Hawaiian News: Waikalua fishpond - Hawaii News Now - KGMB and KHNL

Hawaiian News: Waikalua fishpond

Kaohua Lucas Kaohua Lucas
Lilia Taua Lilia Taua

KANEOHE (HawaiiNewsNow) - Hawaiian traditions and modern science converge to restore productivity at Waikalua Fishpond in Kâneʻohe. Amy Kalili has more.

It's an 11-acre fishpond, it's called a loko kuapâ.

Kaʻôhua Lucas

Education Coordinator, Waikalua Loko Fishpond Preservation Society

He 11 ʻeka ka nui o kçia loko kuapâ.

He pôʻaiapili hoʻonaʻauao waiwai nô ʻo Waikalua Loko a ua lilo aku nei he lumipapa ʻepekema no nâ haumâna kula kiʻekiʻe o Kamehameha Kapalâma, he 250 a ʻoi no ʻelua lâ.

Waikalua Loko is a rich educational environment and recently became a two-day science classroom for over 250 Kamehameha High School students.

Well we're looking at the temperature of the pond, the saltiness of the water in the pond. They're also going to be looking at dissolved oxygen, which is an indication for biological life and its productivity.

Floyd McCoy

Professor, Windward Community College

E ana ʻia ka wela a me ka nui paʻakai o ka loko iʻa a pçia pû ka ʻokikene e kâlailai ʻia ai nâ mea ola o loko.

E kâlailai ʻia kçia ʻikepili e ʻohi ʻia i mea e hoʻolâlâ ʻia ai ka papahana e hoʻôla hou ʻia ai ka loko iʻa.

Data will be used to restore Waikaluaʻs productivity, which is the goal.

Wahi a kekahi o nâ kahu o ka loko iʻa, ua ʻohi ʻia ma kahi o ka 7,000 paona o ka iʻa mai ʻaneʻi aku i kçlâ me kçia makahiki ma mua.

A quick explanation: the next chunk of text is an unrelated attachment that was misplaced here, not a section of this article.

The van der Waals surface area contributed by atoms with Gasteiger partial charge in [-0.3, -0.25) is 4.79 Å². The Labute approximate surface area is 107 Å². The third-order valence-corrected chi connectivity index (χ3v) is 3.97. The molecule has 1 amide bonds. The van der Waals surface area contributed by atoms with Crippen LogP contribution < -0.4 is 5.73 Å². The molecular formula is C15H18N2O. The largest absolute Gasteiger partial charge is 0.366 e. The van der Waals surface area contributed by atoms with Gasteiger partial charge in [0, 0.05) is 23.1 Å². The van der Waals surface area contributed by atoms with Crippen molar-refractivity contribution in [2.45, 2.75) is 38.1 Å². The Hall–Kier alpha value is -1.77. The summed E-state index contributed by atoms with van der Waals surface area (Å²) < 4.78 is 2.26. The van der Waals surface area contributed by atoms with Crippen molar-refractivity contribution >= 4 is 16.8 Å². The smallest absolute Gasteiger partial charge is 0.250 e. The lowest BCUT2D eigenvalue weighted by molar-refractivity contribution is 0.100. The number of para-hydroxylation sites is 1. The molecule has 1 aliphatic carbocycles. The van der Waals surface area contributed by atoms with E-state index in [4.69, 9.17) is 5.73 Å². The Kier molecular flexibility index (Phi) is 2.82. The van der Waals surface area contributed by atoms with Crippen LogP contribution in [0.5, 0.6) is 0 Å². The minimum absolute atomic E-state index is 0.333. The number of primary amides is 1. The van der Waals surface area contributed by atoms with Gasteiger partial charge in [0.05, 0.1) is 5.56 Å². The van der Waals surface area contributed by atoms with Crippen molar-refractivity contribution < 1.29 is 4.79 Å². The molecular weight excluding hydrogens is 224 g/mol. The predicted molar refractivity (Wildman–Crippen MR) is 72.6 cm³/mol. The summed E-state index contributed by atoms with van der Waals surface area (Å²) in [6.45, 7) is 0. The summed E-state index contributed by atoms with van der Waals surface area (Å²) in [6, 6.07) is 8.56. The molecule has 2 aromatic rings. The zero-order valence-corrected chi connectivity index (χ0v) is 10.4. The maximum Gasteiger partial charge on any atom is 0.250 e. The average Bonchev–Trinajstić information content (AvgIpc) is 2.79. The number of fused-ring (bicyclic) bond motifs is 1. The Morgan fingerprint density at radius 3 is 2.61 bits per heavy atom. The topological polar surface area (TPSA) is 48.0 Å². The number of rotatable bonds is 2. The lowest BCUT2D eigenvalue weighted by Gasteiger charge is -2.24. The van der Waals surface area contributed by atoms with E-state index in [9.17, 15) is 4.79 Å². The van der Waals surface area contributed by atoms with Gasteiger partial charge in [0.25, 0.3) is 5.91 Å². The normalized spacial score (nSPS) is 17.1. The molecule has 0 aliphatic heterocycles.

Historical accounts show up to 7,000 lbs of fish being harvested here annually.

We should be producing our own food and I think that's what our fishponds are for to make us more self-sustaining.

(kaʻohua)

Hiki nô ke hoʻolako meaiʻai mai ka loko iʻa aku.

ʻO ka maopopo a kamaʻâina maoli i ke ʻano e ola ikaika ai ka loko iʻa, he pili kçlâ ma kekahi ʻano i kçia mea ʻo ka ʻepekema.

Understanding the loko like our kupuna did is where the science can come in.

Our kûpuna were scientists and they still are today. They didn't have the technology that Western science has, but they did have their own form of technology, which was through observation.

(kaʻohua)

He poʻe ʻepekema ka Hawaiʻi. ʻOkoʻa ka ʻenehana akâ, ʻo ke kilo aku, he mâhele koʻikoʻi o ka ʻepekema i maʻa iâ lâkou!

ʻO ka ʻike kuʻuna Hawaiʻi e ʻimi ʻia nei me ka hoʻohana ʻana i ka ʻenehana o kçia wâ, he ʻike a he mâkau i maʻa wale i ko kâkou mau kûpuna, a he mea ia e haʻaheo ai nâ haumâna.

What modern technology can help us understand today was second nature to ancient Hawaiians, and that's something the students were proud of.

Ua ʻaʻo mâkou waiwai nâ mea i hana ʻia e nâ kûpuna i ka wâ kahiko, no ka mea ʻaʻole maʻalahi ka hana ʻana i kçia loko iʻa akâ ua hana wale lâkou no ka mea ua pono iâ lâkou ka meaʻai.

Lilia Tauʻa

Papa 9, Nâ Kula ʻo Kamehameha - Kapâlama

Our kupuna were akamai and skilled. Caring for the pond was a huge task but they did it well and fed their people.

ʻO wau no kçia ʻo Amy Kalili no Sunrise ma Hawaii News Now. Aloha.

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